ST. PETERSBURG, Fla. — Gov. Ron DeSantis says that vaccine eligibility will be expanded to all adults well before President Joe Biden’s goal of May 1.
So are we next?
Despite reports of leftover doses and even a decline in demand at some sites, University of South Florida virologist Dr. Michael Teng argues Florida should not follow the other states’ leads – at least for now.
Roughly 70 percent of the state’s seniors have received a COVID-19 vaccine, but Teng says that means more than 1 million people in the age group considered most vulnerable to the virus still have not.
“We’re still looking at about 25 percent of [seniors] are not vaccinated,” Teng said. “You can expect some people not to want to be vaccinated, but we should be more proactive about getting out to those people who have not gotten it yet who want it.”
The state has started doing that in recent weeks through a program targeting homebound seniors, FEMA satellite sites in underserved communities, partnerships with churches and a focus on more rural spots where DeSantis has said senior vaccination rates are still lagging.
Teng said opening up vaccine eligibility in Florida to all adults would have a "Hunger Games"-type effect on the process.
“If you’re just saying I want to use up all the vaccine I get, then by all means open it up to everybody and whoever has the fastest internet connection, the most free time during the day to wait gets it,” he said.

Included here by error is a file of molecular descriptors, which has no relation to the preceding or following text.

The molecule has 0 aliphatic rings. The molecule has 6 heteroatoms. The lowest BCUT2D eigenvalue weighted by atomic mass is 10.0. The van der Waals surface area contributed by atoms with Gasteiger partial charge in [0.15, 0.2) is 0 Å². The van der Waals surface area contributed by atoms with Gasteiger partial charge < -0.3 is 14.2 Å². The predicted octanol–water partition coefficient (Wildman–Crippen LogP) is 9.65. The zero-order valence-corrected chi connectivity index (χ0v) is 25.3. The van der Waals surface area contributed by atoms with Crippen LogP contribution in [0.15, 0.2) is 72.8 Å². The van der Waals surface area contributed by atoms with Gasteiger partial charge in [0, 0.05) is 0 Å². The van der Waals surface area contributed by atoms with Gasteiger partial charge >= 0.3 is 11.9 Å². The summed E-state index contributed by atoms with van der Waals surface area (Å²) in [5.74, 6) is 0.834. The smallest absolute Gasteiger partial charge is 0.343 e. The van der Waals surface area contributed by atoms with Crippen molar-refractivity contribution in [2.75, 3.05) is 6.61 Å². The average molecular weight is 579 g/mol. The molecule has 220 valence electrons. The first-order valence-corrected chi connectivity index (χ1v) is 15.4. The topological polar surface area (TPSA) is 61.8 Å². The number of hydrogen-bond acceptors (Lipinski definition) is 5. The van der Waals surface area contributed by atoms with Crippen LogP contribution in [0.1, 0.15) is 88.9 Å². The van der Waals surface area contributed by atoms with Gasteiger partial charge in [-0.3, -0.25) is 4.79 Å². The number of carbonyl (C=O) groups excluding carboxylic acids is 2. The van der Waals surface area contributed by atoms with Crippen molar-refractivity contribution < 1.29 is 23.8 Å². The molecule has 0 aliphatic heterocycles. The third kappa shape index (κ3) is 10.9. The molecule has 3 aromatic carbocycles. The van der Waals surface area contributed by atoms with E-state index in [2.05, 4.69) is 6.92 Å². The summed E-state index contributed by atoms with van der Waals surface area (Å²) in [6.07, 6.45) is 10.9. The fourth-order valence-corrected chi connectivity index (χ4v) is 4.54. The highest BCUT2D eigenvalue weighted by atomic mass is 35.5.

With similar populations, Texas and Florida’s vaccine rollout up until this point is virtually identical.
According to the Centers for Disease Control and Prevention, 71.7 percent of seniors in Florida have gotten at least one dose. In Texas, it’s 71.3 percent. However, seniors account for 20 percent of Florida’s overall population. Texas has the third-lowest 65 and up population in the U.S. where seniors account for about 12 percent of the state’s overall population, according to census data.
“I think [DeSantis] wants to make sure there’s a presumption that as many elderly as possible have access to it and then we scale it back,” said Dr. Jay Wolfson, a health policy professor at USF’s College of Public Health.
Wolfson says to consider that leftover doses are also a product of vaccine hesitancy and something he says runs parallel.
“Many people have also said, 'Oh the vaccine is here I don’t have to get it, I’ll be protected by other people,’” Wolfson said. “So there’s this false presumption of herd immunity being created already and I don’t have to participate.”
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